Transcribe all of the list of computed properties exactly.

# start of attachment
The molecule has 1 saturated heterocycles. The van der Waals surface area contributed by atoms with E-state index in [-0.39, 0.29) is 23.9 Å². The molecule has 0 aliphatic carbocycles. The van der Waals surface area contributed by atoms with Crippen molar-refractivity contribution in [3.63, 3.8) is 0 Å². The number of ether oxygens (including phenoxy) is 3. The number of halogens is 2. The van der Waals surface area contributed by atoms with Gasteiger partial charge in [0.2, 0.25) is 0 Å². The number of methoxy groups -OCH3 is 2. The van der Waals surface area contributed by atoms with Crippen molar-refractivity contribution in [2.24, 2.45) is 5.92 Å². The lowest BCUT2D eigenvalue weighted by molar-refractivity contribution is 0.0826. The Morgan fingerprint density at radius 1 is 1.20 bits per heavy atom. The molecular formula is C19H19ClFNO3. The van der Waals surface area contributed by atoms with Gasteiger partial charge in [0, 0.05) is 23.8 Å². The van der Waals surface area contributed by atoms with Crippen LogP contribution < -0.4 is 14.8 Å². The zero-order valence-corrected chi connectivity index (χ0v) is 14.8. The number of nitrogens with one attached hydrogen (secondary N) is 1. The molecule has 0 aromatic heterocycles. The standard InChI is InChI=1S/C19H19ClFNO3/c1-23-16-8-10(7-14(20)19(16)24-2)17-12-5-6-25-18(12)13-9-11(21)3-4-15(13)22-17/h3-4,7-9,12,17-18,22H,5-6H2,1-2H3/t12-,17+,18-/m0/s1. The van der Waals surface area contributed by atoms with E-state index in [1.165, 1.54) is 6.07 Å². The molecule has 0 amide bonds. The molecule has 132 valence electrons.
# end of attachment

The molecule has 1 saturated heterocycles. The van der Waals surface area contributed by atoms with E-state index in [-0.39, 0.29) is 23.9 Å². The molecule has 0 aliphatic carbocycles. The van der Waals surface area contributed by atoms with Crippen molar-refractivity contribution in [3.63, 3.8) is 0 Å². The number of ether oxygens (including phenoxy) is 3. The number of halogens is 2. The van der Waals surface area contributed by atoms with Gasteiger partial charge in [0.2, 0.25) is 0 Å². The number of methoxy groups -OCH3 is 2. The van der Waals surface area contributed by atoms with Crippen molar-refractivity contribution in [2.24, 2.45) is 5.92 Å². The lowest BCUT2D eigenvalue weighted by molar-refractivity contribution is 0.0826. The Morgan fingerprint density at radius 1 is 1.20 bits per heavy atom. The molecular formula is C19H19ClFNO3. The van der Waals surface area contributed by atoms with Gasteiger partial charge in [0, 0.05) is 23.8 Å². The van der Waals surface area contributed by atoms with Crippen LogP contribution < -0.4 is 14.8 Å². The zero-order valence-corrected chi connectivity index (χ0v) is 14.8. The number of nitrogens with one attached hydrogen (secondary N) is 1. The molecule has 0 aromatic heterocycles. The standard InChI is InChI=1S/C19H19ClFNO3/c1-23-16-8-10(7-14(20)19(16)24-2)17-12-5-6-25-18(12)13-9-11(21)3-4-15(13)22-17/h3-4,7-9,12,17-18,22H,5-6H2,1-2H3/t12-,17+,18-/m0/s1. The van der Waals surface area contributed by atoms with E-state index in [1.165, 1.54) is 6.07 Å². The molecule has 0 amide bonds. The molecule has 132 valence electrons.